2018 Volume 24 Issue 2 Pages 91-179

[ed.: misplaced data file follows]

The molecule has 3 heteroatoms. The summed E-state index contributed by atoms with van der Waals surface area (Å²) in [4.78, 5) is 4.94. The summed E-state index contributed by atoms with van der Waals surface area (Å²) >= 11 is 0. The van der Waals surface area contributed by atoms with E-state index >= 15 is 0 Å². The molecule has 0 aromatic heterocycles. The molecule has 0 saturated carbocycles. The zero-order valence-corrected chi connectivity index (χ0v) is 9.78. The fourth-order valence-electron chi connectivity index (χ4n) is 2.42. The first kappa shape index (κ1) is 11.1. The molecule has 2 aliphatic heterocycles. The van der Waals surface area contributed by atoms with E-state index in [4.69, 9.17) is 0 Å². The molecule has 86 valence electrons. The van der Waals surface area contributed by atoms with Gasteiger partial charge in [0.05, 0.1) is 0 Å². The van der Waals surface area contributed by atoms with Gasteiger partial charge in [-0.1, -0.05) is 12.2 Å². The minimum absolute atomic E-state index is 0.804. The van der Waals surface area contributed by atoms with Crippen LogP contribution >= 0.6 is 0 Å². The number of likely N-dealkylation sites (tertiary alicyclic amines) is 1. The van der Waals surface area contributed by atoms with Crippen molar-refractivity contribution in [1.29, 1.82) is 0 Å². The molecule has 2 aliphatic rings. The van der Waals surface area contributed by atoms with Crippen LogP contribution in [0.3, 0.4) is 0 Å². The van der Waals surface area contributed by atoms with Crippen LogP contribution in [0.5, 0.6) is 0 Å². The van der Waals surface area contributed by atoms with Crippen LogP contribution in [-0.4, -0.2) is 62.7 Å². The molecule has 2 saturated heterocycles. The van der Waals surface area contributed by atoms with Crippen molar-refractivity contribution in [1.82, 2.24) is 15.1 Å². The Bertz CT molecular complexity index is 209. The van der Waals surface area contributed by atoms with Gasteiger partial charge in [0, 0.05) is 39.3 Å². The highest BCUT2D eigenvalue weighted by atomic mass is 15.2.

Harada (1971) argued some forty five years ago that the Japanese phenomenon called ``Nominative/Genitive Conversion'' (NGC) was undergoing a syntactic change, which was detected as idiolectal variations. Synchronically, Miyagawa (2011) argues that the NGC is not a free alternation but that more stative predicates are more likely to accept a Genitive subject. However, no one has ever proposed an argument that bridges the synchronic preference for ``stativity'' of the NGC and its diachronic syntactic change, which is characterized as ``stativization.'' In this article, we will show that the diachronic syntactic change has been in progress at least for the last 100 years. It will be shown that the semantic ``stativization'' is an epiphenomenon of the syntactic microparametric change which we refer to as ``clause shrinking,'' or a change in the syntactic size of the Genitive Subject Clause (GSC) from CP to TP to vP to VP/AP. Moreover, we will explain how such a drastic language change have actually influenced language acquisition for children who were born in different time periods, by integrating Kayne's (2000) microparametric syntax, Snyder's (2017) theory of competition between incompatible constructions, Lightfoot and Westergard's (2009) micro-cue analysis of language acquisition, Manzini and Wexler's (1987) Subset Principle, and Bošković (1997) Minimal Structure Principle.